A Conversation on Diversity and Inclusion...
February 26, 2020 | By Erika Rasmussen
...with myself. Alternatively titled: What is the difference between Diversity and Inclusion, and why does it matter so much?
Diversity and Inclusion. Neither of these concepts are particularly new, so why does it seem like this topic a Really Big Deal in the current culture?
The thing is...
…diversity and inclusion are incredibly important to creating productive and positive workplace environments. Studies have shown that diverse companies produce 19% more revenue than their homogeneous counterparts. Additionally, diverse work forces boost morale and increases a company’s access to talent, which promotes employee efficacy and retention.
Simply speaking, diversity is good for business.
So it sounds like diversity in the workplace is settled?
While we’ve absolutely come a long way when it comes to diversity in the workplace, but there is so much more to do. And that’s where inclusion comes in.
I am now confused. I thought diversity and inclusion were the same?
No, not really. More and more folks are coming to the conclusion that diversity and inclusion are different stages on the same spectrum. Let me explain:
- Diversity is a surface level effort to increase representation with little to no substantial support.
- Equity is a commitment to not only increase representation, but also to begin implementing policies and practices that will allow diverse people to flourish and succeed within the organization.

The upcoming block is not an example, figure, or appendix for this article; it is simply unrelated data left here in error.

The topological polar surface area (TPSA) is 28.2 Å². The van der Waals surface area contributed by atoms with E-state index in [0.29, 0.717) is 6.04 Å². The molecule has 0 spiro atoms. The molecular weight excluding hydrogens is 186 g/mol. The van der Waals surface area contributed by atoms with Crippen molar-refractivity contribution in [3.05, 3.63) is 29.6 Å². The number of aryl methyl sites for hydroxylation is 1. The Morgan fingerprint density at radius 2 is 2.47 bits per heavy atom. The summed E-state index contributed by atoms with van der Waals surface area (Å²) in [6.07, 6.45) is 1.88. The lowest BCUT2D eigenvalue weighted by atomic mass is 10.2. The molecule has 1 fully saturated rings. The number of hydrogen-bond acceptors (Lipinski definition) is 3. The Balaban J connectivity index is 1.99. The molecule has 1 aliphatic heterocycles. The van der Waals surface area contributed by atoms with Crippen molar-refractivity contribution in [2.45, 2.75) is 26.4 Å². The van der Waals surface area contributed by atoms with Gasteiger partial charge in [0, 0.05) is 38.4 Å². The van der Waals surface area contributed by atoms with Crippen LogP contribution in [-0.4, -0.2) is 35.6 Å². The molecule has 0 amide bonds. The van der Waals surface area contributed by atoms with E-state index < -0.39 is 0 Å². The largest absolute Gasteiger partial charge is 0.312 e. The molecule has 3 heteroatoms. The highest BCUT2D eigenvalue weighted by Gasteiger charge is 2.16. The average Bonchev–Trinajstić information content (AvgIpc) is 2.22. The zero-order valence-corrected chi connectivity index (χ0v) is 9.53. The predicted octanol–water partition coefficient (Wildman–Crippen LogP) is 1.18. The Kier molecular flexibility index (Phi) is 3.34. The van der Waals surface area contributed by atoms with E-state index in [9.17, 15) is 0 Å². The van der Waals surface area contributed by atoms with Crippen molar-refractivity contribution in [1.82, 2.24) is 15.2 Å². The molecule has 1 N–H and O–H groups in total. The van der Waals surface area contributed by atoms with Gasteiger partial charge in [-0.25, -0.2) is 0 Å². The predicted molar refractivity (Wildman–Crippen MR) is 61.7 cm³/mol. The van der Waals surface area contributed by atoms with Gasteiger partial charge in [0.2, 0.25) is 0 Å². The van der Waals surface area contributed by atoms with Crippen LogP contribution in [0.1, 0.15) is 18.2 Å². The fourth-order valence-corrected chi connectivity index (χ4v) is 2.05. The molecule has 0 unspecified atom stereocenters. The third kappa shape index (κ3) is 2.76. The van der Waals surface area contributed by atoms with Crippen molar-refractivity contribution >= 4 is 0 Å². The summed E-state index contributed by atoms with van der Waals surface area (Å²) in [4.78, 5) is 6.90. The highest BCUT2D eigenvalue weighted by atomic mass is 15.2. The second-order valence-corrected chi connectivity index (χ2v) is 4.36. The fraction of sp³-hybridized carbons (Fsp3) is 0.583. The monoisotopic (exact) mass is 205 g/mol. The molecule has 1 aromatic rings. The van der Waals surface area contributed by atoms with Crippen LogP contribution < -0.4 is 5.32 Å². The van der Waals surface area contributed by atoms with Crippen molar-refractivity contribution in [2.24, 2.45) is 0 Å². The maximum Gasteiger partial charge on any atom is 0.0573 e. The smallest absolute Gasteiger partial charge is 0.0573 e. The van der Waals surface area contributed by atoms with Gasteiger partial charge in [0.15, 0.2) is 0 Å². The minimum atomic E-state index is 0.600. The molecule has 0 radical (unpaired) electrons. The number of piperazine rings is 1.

- Inclusion is a point at which an organization values and reflects the voice, contributions, and interests of a multifaceted workforce. In addition, the organization has created systems, policies, and practices to build a critical mass of diversity that creates a culture of belonging.
To put it simply:
Diversity is where everyone is invited to the partyDr. Robert Sellers, Chief Diversity Officer at the University of Michigan
Equity means that everyone gets to contribute to the playlist
Inclusion means that everyone has the opportunity to dance.
Ok. I think I've got it now. So why is this so important again?
As I said before, it's good for business. If you own a business or are an executive at a company you might want to keep that in mind.
But for us regular folk, why does it matter?
Change happens because we as a community make it happen. Just as you have diverse people in your personal life who help you shape and grow your mind, you should also want to have diversity around you in your workplace that will help you shape and grow your workplace identity and ethics.
Even as a person who has no minority identifiers (ie: heterosexual, male, white, middle or upper class, etc) you can have extraordinary impact on pushing for an inclusive workplace. Things like stepping back to make room for other voices, calling attention to someone who isn't being heard, or asking for employee input are such little actions, but they have huge impact.
A PowerHouse Challenge
In your next meeting, challenge yourself to take one action that will further inclusivity.
Do you notice that you're taking up a lot of time talking? Maybe take a break and let somebody else have a chance to voice their thoughts.
Does your coworker have really good ideas, but she never shares them in the meeting? Encourage her to speak up and bring her idea to the table.
There is so much that we can do to help foster a more inclusive environment in our personal and professional lives. The more that we are aware of it, the more we can do to help inch ourselves towards the goal of inclusivity.
Diversity and Inclusion Explained
The Truth About Diversity and Why it Matters
A Brief History of Diversity in the Workplace